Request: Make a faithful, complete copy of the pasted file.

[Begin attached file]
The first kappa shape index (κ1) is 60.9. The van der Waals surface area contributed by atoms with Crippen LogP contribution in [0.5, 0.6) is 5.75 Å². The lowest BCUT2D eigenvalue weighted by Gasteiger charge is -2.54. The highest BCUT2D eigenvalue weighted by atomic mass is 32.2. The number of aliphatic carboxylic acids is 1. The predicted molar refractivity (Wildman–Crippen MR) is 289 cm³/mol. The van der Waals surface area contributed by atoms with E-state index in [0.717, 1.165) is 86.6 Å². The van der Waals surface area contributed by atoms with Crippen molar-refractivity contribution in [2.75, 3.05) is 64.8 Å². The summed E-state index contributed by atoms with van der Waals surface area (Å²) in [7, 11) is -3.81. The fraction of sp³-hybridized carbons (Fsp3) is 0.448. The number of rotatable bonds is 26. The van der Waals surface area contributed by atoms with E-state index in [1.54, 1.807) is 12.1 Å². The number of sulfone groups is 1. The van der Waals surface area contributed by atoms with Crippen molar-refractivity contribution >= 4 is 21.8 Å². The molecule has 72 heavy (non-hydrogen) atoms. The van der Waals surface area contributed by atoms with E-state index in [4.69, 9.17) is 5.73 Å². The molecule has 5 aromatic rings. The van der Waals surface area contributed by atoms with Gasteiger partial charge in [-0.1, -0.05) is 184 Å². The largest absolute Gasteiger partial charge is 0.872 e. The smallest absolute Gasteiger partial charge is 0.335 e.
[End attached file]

The first kappa shape index (κ1) is 60.9. The van der Waals surface area contributed by atoms with Crippen LogP contribution in [0.5, 0.6) is 5.75 Å². The lowest BCUT2D eigenvalue weighted by Gasteiger charge is -2.54. The highest BCUT2D eigenvalue weighted by atomic mass is 32.2. The number of aliphatic carboxylic acids is 1. The predicted molar refractivity (Wildman–Crippen MR) is 289 cm³/mol. The van der Waals surface area contributed by atoms with E-state index in [0.717, 1.165) is 86.6 Å². The van der Waals surface area contributed by atoms with Crippen molar-refractivity contribution in [2.75, 3.05) is 64.8 Å². The summed E-state index contributed by atoms with van der Waals surface area (Å²) in [7, 11) is -3.81. The fraction of sp³-hybridized carbons (Fsp3) is 0.448. The number of rotatable bonds is 26. The van der Waals surface area contributed by atoms with E-state index in [1.54, 1.807) is 12.1 Å². The number of sulfone groups is 1. The van der Waals surface area contributed by atoms with Crippen molar-refractivity contribution >= 4 is 21.8 Å². The molecule has 72 heavy (non-hydrogen) atoms. The van der Waals surface area contributed by atoms with E-state index in [4.69, 9.17) is 5.73 Å². The molecule has 5 aromatic rings. The van der Waals surface area contributed by atoms with Gasteiger partial charge in [-0.1, -0.05) is 184 Å². The largest absolute Gasteiger partial charge is 0.872 e. The smallest absolute Gasteiger partial charge is 0.335 e.